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BBC Autos

The Roundabout Blog

From Bentley, a more fit flyer

About the author

Editor of BBC Autos, Matthew is a former editor at Automobile Magazine and the creator of the digital-only Roadtrip Magazine. His automotive and travel writing has appeared in such magazines as Wired, Popular Science, The Robb Report and Caribbean Travel + Life. He lives in Los Angeles with his wonderful wife and four-year-old daughter.

 

HIDE CAPTION

The 616hp Flying Spur raises the bar, drops the hammer.

As automotive luxury becomes ever more democratised (think heated leather seats in Honda Civics and 10-speaker Bose audio systems in Mazda 3s), carmakers on the upper rungs of exclusivity must push the envelope ever further to stay relevant. To wit, Bentley’s 2014 Flying Spur: a grand sedan that is larger, more opulent and faster than the large, opulent, fast car it replaces.

Stylistically, the car moves away from the Continental GT coupe (and, fittingly, drops the “Continental” forename) and noses into territory occupied by the marquee’s flagship, the Mulsanne, with a more upright grille, a sweeping roofline and tapered haunches. No surprise, the new Flying Spur makes use of the Continental GT Speed’s twin-turbocharged 6-litre W12 engine. The power plant, essentially two narrow-angle V6s that share a common crankshaft, spins out 616 horsepower and 590 pound-feet of torque, delivered to all four wheels through a new 8-speed automatic transmission. At 5,451lbs, the Flying Spur is no lightweight, but 60mph nonetheless arrives in a scant 4.3 seconds, and with a determined right foot, the big sedan will press on to 200mph – figures that top the outgoing car by 0.6 seconds and 6mph, respectively. And yet, despite this prodigious oomph, Bentley claims the new Flying Spur will better the fuel economy of its predecessor, returning 12mpg in town and 20mpg on the open road.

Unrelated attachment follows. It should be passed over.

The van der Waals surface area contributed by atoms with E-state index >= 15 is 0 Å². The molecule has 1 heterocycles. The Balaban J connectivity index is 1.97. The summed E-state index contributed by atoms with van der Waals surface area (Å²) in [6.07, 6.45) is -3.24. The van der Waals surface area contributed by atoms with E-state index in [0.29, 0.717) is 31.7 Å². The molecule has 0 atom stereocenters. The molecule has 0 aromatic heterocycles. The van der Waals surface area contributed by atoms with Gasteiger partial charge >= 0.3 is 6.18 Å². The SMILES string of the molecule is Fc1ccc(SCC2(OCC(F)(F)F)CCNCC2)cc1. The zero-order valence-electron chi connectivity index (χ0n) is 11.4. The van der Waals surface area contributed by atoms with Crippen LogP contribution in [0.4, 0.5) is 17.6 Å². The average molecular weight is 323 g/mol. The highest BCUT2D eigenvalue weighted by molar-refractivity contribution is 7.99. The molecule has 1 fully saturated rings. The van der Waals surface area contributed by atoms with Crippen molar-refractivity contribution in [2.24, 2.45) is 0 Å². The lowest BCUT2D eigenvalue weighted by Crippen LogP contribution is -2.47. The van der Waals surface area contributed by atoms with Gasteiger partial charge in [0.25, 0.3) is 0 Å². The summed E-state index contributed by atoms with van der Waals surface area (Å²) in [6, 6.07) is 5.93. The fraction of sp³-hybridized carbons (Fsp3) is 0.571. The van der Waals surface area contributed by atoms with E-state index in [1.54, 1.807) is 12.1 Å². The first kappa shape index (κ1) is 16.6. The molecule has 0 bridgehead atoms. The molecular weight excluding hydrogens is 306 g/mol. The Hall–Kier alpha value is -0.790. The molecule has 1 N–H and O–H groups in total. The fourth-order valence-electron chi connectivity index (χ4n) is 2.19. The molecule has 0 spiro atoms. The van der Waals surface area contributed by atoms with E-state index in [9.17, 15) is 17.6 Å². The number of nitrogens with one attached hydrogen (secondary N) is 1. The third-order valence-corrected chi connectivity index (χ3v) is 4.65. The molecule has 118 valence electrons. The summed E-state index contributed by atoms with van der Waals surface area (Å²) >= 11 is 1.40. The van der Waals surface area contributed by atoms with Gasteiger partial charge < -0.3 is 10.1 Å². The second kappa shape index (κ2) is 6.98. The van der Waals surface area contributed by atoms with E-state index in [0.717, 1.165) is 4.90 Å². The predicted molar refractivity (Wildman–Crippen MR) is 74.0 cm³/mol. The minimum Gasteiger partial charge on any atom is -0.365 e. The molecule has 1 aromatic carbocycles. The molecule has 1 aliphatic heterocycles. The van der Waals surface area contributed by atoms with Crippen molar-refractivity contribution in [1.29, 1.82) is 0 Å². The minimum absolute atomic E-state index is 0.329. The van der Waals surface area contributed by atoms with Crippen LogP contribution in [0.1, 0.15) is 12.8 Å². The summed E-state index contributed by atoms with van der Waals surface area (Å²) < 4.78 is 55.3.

Seating for five is standard, but a four-passenger option gives a full-length centre console with additional storage (fancy a Champagne cooler?). Personalisation, as with all Bentleys, is fairly limitless. Buyers can pick from well more than 100 exterior colours, along with 17 shades of leather and a dozen varieties of polished wood veneer trim. Outside, a new 19-inch wheel set sports either bright-painted or diamond-turned finish, but other options include 20-inch 5-spoke, 21-inch 6-spoke, 21-inch 10-spoke and, with the Mulliner Driving Specification package, 21-inch, 2-piece 5-spoke wheels with a painted or polished finish. Simply stated, the Flying Spur buyer is more likely be elected pope than to roll up alongside an identical Flying Spur.

With the recent demise of the second iteration of Daimler’s Maybach marque, and with it its grand 57 and grander 62 sedans, the Flying Spur exists, along with the refreshed-for-2013 Rolls-Royce Ghost, in a class of two. Bentley will officially unveil the 2014 Flying Spur at the Geneva motor show in early March, and will announce pricing later this year.